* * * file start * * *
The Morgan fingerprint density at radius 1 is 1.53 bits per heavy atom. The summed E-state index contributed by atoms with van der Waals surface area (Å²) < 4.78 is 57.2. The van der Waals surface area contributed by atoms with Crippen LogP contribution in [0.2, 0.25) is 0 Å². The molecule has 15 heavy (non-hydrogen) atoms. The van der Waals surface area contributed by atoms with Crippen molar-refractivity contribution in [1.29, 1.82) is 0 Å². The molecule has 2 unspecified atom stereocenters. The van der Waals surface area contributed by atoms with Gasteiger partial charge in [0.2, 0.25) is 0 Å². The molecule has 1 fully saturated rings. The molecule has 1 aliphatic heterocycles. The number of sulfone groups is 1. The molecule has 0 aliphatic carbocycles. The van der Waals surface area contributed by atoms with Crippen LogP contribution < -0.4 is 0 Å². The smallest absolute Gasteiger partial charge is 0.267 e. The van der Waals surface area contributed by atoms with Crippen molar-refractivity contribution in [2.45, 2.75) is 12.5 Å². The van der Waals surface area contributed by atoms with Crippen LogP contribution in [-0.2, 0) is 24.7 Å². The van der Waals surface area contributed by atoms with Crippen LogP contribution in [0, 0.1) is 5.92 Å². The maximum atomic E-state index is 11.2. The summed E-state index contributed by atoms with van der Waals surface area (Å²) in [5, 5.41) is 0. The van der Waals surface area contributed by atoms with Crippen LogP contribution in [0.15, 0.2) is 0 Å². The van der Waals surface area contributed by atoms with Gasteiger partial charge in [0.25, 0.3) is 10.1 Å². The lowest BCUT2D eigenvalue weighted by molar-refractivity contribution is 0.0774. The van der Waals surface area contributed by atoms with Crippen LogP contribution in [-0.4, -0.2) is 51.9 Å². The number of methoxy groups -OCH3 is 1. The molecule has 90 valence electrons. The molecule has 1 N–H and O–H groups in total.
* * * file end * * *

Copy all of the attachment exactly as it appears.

The Morgan fingerprint density at radius 1 is 1.53 bits per heavy atom. The summed E-state index contributed by atoms with van der Waals surface area (Å²) < 4.78 is 57.2. The van der Waals surface area contributed by atoms with Crippen LogP contribution in [0.2, 0.25) is 0 Å². The molecule has 15 heavy (non-hydrogen) atoms. The van der Waals surface area contributed by atoms with Crippen molar-refractivity contribution in [1.29, 1.82) is 0 Å². The molecule has 2 unspecified atom stereocenters. The van der Waals surface area contributed by atoms with Gasteiger partial charge in [0.2, 0.25) is 0 Å². The molecule has 1 fully saturated rings. The molecule has 1 aliphatic heterocycles. The number of sulfone groups is 1. The molecule has 0 aliphatic carbocycles. The van der Waals surface area contributed by atoms with Crippen LogP contribution < -0.4 is 0 Å². The smallest absolute Gasteiger partial charge is 0.267 e. The van der Waals surface area contributed by atoms with Crippen molar-refractivity contribution in [2.45, 2.75) is 12.5 Å². The van der Waals surface area contributed by atoms with Crippen LogP contribution in [-0.2, 0) is 24.7 Å². The van der Waals surface area contributed by atoms with Crippen LogP contribution in [0, 0.1) is 5.92 Å². The maximum atomic E-state index is 11.2. The summed E-state index contributed by atoms with van der Waals surface area (Å²) in [5, 5.41) is 0. The van der Waals surface area contributed by atoms with Crippen LogP contribution in [0.15, 0.2) is 0 Å². The van der Waals surface area contributed by atoms with Gasteiger partial charge in [0.25, 0.3) is 10.1 Å². The lowest BCUT2D eigenvalue weighted by molar-refractivity contribution is 0.0774. The van der Waals surface area contributed by atoms with Crippen LogP contribution in [-0.4, -0.2) is 51.9 Å². The number of methoxy groups -OCH3 is 1. The molecule has 90 valence electrons. The molecule has 1 N–H and O–H groups in total.